High-resolution T2-weighted cervical cancer imaging: a feasibility study on ultra-high-field 7.0-T MRI with an endorectal monopole antenna

Jaap Hoogendam*, Irene van Kalleveen, Catalina Arteaga de Castro, AJE Raaijmakers, René H M Verheijen, Maurice A A J van Den Bosch, DWJ Klomp, RP Zweemer, Wouter B. Veldhuis

*Corresponding author for this work

Research output: Contribution to journalArticleAcademicpeer-review


Objectives: We studied the feasibility of high-resolution T2-weighted cervical cancer imaging on an ultra-high-field 7.0-T magnetic resonance imaging (MRI) system using an endorectal antenna of 4.7-mm thickness. Methods: A feasibility study on 20 stage IB1–IIB cervical cancer patients was conducted. All underwent pre-treatment 1.5-T MRI. At 7.0-T MRI, an external transmit/receive array with seven dipole antennae and a single endorectal monopole receive antenna were used. Discomfort levels were assessed. Following individualised phase-based B1 + shimming, T2-weighted turbo spin echo sequences were completed. Results: Patients had stage IB1 (n = 9), IB2 (n = 4), IIA1 (n = 1) or IIB (n = 6) cervical cancer. Discomfort (ten-point scale) was minimal at placement and removal of the endorectal antenna with a median score of 1 (range, 0–5) and 0 (range, 0–2) respectively. Its use did not result in adverse events or pre-term session discontinuation. To demonstrate feasibility, T2-weighted acquisitions from 7.0-T MRI are presented in comparison to 1.5-T MRI. Artefacts on 7.0-T MRI were due to motion, locally destructive B1 interference, excessive B1 under the external antennae and SENSE reconstruction. Conclusions: High-resolution T2-weighted 7.0-T MRI of stage IB1–IIB cervical cancer is feasible. The addition of an endorectal antenna is well tolerated by patients. Key Points: • High resolution T2-weighted 7.0-T MRI of the inner female pelvis is challenging• We demonstrate a feasible approach for T2-weighted 7.0-T MRI of cervical cancer• An endorectal monopole receive antenna is well tolerated by participants• The endorectal antenna did not lead to adverse events or session discontinuation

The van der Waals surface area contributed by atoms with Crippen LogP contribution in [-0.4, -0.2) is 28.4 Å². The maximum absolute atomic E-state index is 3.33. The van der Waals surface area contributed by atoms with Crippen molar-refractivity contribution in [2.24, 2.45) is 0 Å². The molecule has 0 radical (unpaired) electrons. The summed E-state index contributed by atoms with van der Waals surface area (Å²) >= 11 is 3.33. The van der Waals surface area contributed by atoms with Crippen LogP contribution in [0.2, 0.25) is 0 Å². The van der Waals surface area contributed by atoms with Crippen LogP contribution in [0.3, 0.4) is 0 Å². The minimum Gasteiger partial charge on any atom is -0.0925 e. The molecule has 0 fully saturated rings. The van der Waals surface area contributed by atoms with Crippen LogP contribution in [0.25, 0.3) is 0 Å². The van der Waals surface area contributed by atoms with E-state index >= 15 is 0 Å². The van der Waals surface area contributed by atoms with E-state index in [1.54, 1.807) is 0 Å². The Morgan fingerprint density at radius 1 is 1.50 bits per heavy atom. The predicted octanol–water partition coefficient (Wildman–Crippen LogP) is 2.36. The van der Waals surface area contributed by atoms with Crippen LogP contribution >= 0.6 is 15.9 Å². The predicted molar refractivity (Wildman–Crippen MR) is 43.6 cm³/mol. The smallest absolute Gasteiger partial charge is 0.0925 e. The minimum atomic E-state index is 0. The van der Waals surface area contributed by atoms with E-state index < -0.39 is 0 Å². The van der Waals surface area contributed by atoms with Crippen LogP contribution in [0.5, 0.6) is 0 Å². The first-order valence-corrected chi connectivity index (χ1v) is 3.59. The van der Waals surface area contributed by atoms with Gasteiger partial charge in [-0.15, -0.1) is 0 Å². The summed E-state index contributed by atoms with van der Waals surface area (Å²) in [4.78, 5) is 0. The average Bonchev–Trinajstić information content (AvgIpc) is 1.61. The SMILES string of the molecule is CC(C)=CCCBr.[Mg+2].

Original languageEnglish
Pages (from-to)938-945
Number of pages8
JournalEuropean Radiology
Issue number3
Publication statusPublished - Mar 2017


  • Antenna
  • Feasibility studies
  • Magnetic resonance imaging
  • Neoplasm staging
  • Uterine cervical neoplasms


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